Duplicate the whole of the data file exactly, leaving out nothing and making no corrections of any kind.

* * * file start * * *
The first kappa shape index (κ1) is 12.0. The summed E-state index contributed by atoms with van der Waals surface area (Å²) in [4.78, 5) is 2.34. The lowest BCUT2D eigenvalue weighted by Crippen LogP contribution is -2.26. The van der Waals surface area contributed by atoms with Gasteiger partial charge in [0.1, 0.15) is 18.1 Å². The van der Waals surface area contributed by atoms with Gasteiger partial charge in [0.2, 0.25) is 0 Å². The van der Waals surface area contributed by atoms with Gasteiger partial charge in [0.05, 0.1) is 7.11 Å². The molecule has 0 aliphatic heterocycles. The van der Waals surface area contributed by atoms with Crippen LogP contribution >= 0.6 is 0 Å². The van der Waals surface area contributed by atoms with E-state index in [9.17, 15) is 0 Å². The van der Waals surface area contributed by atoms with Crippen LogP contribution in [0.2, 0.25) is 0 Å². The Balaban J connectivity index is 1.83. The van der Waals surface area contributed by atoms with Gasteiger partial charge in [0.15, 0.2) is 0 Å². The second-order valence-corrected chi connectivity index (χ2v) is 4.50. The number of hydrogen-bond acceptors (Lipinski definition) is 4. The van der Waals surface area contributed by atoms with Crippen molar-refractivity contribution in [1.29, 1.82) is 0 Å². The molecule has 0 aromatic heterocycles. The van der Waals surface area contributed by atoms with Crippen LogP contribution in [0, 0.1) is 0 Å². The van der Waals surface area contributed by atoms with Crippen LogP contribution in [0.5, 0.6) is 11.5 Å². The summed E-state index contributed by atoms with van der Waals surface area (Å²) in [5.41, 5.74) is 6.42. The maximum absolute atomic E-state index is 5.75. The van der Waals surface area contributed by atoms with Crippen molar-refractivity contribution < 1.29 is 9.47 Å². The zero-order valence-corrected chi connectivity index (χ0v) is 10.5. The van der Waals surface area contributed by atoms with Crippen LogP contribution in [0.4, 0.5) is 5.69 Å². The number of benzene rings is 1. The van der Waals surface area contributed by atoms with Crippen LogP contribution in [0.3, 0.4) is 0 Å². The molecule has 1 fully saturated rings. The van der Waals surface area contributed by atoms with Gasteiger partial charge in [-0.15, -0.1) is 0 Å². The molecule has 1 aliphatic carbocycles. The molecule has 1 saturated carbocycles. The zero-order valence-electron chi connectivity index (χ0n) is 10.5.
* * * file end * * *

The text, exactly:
The first kappa shape index (κ1) is 12.0. The summed E-state index contributed by atoms with van der Waals surface area (Å²) in [4.78, 5) is 2.34. The lowest BCUT2D eigenvalue weighted by Crippen LogP contribution is -2.26. The van der Waals surface area contributed by atoms with Gasteiger partial charge in [0.1, 0.15) is 18.1 Å². The van der Waals surface area contributed by atoms with Gasteiger partial charge in [0.2, 0.25) is 0 Å². The van der Waals surface area contributed by atoms with Gasteiger partial charge in [0.05, 0.1) is 7.11 Å². The molecule has 0 aliphatic heterocycles. The van der Waals surface area contributed by atoms with Crippen LogP contribution >= 0.6 is 0 Å². The van der Waals surface area contributed by atoms with E-state index in [9.17, 15) is 0 Å². The van der Waals surface area contributed by atoms with Crippen LogP contribution in [0.2, 0.25) is 0 Å². The Balaban J connectivity index is 1.83. The van der Waals surface area contributed by atoms with Gasteiger partial charge in [0.15, 0.2) is 0 Å². The second-order valence-corrected chi connectivity index (χ2v) is 4.50. The number of hydrogen-bond acceptors (Lipinski definition) is 4. The van der Waals surface area contributed by atoms with Crippen molar-refractivity contribution in [1.29, 1.82) is 0 Å². The molecule has 0 aromatic heterocycles. The van der Waals surface area contributed by atoms with Crippen LogP contribution in [0, 0.1) is 0 Å². The van der Waals surface area contributed by atoms with Crippen LogP contribution in [0.5, 0.6) is 11.5 Å². The summed E-state index contributed by atoms with van der Waals surface area (Å²) in [5.41, 5.74) is 6.42. The maximum absolute atomic E-state index is 5.75. The van der Waals surface area contributed by atoms with Crippen molar-refractivity contribution < 1.29 is 9.47 Å². The zero-order valence-corrected chi connectivity index (χ0v) is 10.5. The van der Waals surface area contributed by atoms with Crippen LogP contribution in [0.4, 0.5) is 5.69 Å². The number of benzene rings is 1. The van der Waals surface area contributed by atoms with Crippen LogP contribution in [0.3, 0.4) is 0 Å². The molecule has 1 fully saturated rings. The van der Waals surface area contributed by atoms with Gasteiger partial charge in [-0.15, -0.1) is 0 Å². The molecule has 1 aliphatic carbocycles. The molecule has 1 saturated carbocycles. The zero-order valence-electron chi connectivity index (χ0n) is 10.5.